Smartphones have become one of the most popular platforms for taking photos, but aside from third-party apps, there's not much in the way of hardware to get more out of your photos. The $149 Motrr Galileo is one such accessory; this dock for iPhonesand iPodscan rotate 360 degrees both horizontally and vertically, and works with several apps to let you take panoramas or even use your iOS device as a remote camera. But while it's novel, is the Galileo too niche?
The Motrr Galileo is about the size and shape of two hockey pucks stacked on top of each other. The all-white device is coated in a soft-touch finish, and the top is indented to accommodate an iPhone or iPod.
The upper third of the Galileo rotates 90 degrees vertically, from its closed horizontal position to one that's perpendicular to the base. The base itself rotates 360 degrees.
On the bottom of the Galileo is a standard tripod screw mount, as well as an LED that indicates if the device is turned on. A microUSB port along the side is used to recharge the device.
How it works
The Motrr Galileo is essentially an iPhone/iPod mount that rotates horizontally and vertically. After you dock your iOS device to the Galileo and connect the two via Bluetooth, you can use one of several apps that will take photos or video using the iPod/iPhone's camera while rotating the Galileo automatically. So, for example, you can use the Galileo to take a 360-degree panoramic photo.
On the top of the Galileo is a small cut-out section into which you can slide an iPhone 5S, 5C, 5, 4S and iPod 5. A black rubber insert ensures that your iOS device is secure; the Galileo ships with three inserts. Motrr also sells a version with a 30-pin dock, which is only compatible with the iPhone 4S, 4, 3GS and iPod 4.
If you're planning to do a lot of outdoor photography with the Galileo, we also recommend using a tripod, as it will prevent you from having to find a level base for the device.
After we launched the Motrr app on our iPhone 5s, we simply twisted the base of the Galileo, and the app asked to pair our iPhone with the Galileo via Bluetooth. Later, if we needed to re-pair our iPhone 5s to the Galileo via Bluetooth, all we had to do was twist the base of the Galileo.
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Within the Motrr app are links to 13 apps in the Apple App Store that can take advantage of the Galileo. Wristvision ($1.99), for example, lets you use a Pebble smartwatch to view video and control the Galileo over Bluetooth.
Sphere (free) lets you take 360-degree panoramic shots. IguanaLapse ($9.99) takes time-lapse photos, slightly tilting your iPhone in the process. TimeLapse Free does much the same, albeit with a much less attractive interface. Videography ($3.99) is a remote-control camera app, and AirBeam ($3.99) streams live video and audio over the Internet from whatever device is connected to the Galileo.
We tried both the Sphere and the TimeLapse Free apps, and found both worked very well. Sphere automatically turned the Galileo 360 degrees, taking pictures at regular intervals, and stitched them together into a hemisphere. Colors, highlights and shadows were even throughout, and stitching was only noticeable in a few spots, where a person was cropped in half.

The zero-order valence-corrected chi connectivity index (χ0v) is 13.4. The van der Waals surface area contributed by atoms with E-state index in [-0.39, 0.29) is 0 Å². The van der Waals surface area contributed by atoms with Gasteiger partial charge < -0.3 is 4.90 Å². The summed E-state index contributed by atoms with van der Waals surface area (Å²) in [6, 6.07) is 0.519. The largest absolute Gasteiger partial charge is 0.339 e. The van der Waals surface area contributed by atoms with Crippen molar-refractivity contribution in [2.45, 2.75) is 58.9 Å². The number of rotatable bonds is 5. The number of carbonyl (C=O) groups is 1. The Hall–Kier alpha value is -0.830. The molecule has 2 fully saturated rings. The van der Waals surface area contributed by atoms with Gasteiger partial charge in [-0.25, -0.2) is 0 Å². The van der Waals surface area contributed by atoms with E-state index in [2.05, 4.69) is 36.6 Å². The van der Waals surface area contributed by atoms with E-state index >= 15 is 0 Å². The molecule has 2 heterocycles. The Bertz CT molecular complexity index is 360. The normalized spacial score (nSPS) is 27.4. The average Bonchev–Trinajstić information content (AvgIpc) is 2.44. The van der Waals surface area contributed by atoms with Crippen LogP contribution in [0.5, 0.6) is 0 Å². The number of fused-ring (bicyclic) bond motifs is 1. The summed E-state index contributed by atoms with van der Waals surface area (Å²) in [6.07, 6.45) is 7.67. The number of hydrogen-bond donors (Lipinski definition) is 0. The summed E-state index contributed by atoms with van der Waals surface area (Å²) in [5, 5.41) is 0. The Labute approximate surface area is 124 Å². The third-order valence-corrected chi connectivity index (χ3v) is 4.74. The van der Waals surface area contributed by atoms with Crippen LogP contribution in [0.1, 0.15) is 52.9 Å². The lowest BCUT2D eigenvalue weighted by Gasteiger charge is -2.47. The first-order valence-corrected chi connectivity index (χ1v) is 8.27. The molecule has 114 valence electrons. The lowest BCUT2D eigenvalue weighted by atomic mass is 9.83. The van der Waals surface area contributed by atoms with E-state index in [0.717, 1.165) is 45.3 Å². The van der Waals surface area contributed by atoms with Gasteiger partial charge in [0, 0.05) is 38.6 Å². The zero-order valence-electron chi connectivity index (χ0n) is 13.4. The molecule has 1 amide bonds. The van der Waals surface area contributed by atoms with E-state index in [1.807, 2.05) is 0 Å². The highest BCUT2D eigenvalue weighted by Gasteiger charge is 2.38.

You can view Spheres either by scrolling with your finger, or by turning your iPhone in your hand. Spheres can be shared via Facebook, email, Twitter, instant message and with other Sphere app users. The app will send a link to a website, which friends can open.
TimeLapse Free also took photos every few seconds while rotating the iPhone a few degrees. It then compiled the photos into a time-lapse video showing people walking through Madison Square Park and in front of the Flatiron Building. The app lets you adjust how many photos are taken per minute and how far and how much the Galileo pans and tilts.
After recording a video, we could email it, save it to our camera roll, or share it via YouTube and Dropbox. The app also lets you edit your videos, so you can change the colors, exposure and resolution, among other settings.
Those looking to do serious time-lapse photography or a do-it-yourself video monitor will want to make sure whatever device is attached to the Galileo is fully charged. That's because the charging port on your iOS device is inaccessible when docked in the Galileo. Because time-lapse photography and remote video monitoring also take a lot of time, you'll probably want to use an iPhone or an iPod that isn't your primary communication device, which creates an added expense.
The Motrr Galileo is a very niche device. For what it's designed to do--help you make better use of your iPhone or iPod touch's camera--this $149 accessory works well. However, it works with only a handful of apps, and if you're planning to take long-exposure shots or use the Galileo as a remote monitor, you'll want to invest in a second iOS device, so your iPhone isn't tied up for extended periods of time. Bottom line: The Galileo is an innovative device, but isn't going to turn the world on its head.